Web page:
I also remember – my monthly expenses went from about Rs. 10000 per month in 2009 to Rs. 25000 per month in 2014. It has stayed flat in the last five years and actually this amount goes much further than it did in 2014.


  5. Dear CW,

    I think this post is very timely.

    I wish you have included the current IL&FS situation as well. Modi has to bring in I and B Code as a reactionary attempt to bring back the monies that were donated by banks. However with IL&FS, Modi has become pre emptive. The way their current board got sacked just before they tried to raise another round of public money to cover previous debts. This is Leadership. The way Jaitley convinced the stalwarts of industry to form the new board is also commendable.

    Had the ILFS issue been left unattended, that would have caused lot of damage to Modi’s reputation as this one is 4.5 yrs into BJP rule.


  6. The I&B Code is really a great transformative move by the Modi government. It has also brought in its fold the property developers’ liability to customers who booked for the property. In case of developer’s inability to deliver the customers automatically will be treated like any other Financial Creditor and can file for bankrupty proceedings under the I&B COde. This has given an avenue to the common people who had put their life savings for acquiring a property from being exploited by the developers. This has not been sufficiently highlighted anywhere. From personal experience I can say that this has benefited many common people from losing their entire money as they don’t have the means to go on lengthy legal proceedings individually against the developer. Now they can form a collective and can enforce the obligation of the developer to them. In case of the developers inability proceedings can be commenced under the I&B Code. If this is not transformative reform then what is? All the mighty people who enjoyed protection of the Cabal to exploit the poor and the common man now have to face the IB Code and from their reaction we can tell they don’t like it one it.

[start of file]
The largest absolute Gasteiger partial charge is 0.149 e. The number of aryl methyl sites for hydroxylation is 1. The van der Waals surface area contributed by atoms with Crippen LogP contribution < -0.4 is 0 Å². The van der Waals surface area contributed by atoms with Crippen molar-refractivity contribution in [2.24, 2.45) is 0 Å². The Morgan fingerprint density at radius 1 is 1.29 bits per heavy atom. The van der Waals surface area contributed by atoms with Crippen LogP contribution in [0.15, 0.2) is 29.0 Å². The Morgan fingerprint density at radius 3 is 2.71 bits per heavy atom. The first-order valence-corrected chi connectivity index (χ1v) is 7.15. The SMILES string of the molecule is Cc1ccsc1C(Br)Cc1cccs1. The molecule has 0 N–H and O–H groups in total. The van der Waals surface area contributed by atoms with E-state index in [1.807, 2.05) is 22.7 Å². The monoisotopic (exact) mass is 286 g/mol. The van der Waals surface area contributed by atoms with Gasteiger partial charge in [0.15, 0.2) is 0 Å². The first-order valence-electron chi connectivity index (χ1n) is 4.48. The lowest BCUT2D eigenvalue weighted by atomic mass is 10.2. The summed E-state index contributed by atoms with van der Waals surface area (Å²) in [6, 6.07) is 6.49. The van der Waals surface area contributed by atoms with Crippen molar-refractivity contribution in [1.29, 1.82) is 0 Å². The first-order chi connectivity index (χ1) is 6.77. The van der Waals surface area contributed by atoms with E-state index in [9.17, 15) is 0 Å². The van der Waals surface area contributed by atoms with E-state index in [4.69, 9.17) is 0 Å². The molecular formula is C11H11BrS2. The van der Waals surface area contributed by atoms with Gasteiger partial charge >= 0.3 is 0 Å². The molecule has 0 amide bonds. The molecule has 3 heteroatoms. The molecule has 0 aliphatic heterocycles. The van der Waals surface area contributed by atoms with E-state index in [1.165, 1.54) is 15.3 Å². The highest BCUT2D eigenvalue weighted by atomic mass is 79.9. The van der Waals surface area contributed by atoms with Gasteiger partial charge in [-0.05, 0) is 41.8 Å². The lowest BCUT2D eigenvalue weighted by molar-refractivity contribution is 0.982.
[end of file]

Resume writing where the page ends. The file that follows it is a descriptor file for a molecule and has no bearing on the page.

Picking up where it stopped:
7. It doesn’t matter to us. Our cost of living was not affected much then as it does now. Today survival is difficult. I suppose it doesn’t matter to you as you are paid enough to write against UPA.
    Are you sure NDA is not doing the same or even worse?


    1. Are you sure you are not having memory loss? Inflation under UPA was MUCH MUCH MORE than inflation right now under Modi.

      Regarding payment, I suppose it is difficult for you to believe that people will work so hard just because they believe in a cause. I have never been paid even 1 paisa for my political writings ever. You may please ask the writers of Troll, Liar and other anti-Modi hitjob websites if they can say the same thing.


    2. Your statement is not borne out of data. My monthly spend went up from Rs 10000 in 2009 to Rs 25000 by 2014(all essential spend, no discretionary). My monthly spend has not increased in the last five years of Modi rule. This inspite of increase in salaries of household help. In fact, I withdraw the same amount of Rs 25000 from my salary but end up with some savings at the end of each month. So effectively, my cost of living has decreased.Also the heavy inflation during 2004-2014 was a tax on everyones income. The low inflation in Modi term has meant that the effective income from bank deposits (deposit rate – inflation rate) has been on the positive side.

      If you look at big ticket spend, cost of house went up by 4-5 times from 2004 to 2014. This was because of all the black money being pumped into real estate. After 2014, housing prices have gone down (even from 2014 levels) in most areas. In some areas it may have stayed same but even that is an effective decrease because the house price has not kept up with inflation.

      Cannot understand why everyone fixates on petrol price so much. It is not the biggest part of anyone’s spend. Just because news channels display the price morning and evening doesn’t mean it is a big issue. The bigger issue for common man is roads, electricity, infrastructure. News channels will rarely show these issues because it puts sixty years of one party rule in bad light.The big issues are always long term – education, health care, infrastructure, economic health of banks, reduction in corruption etc.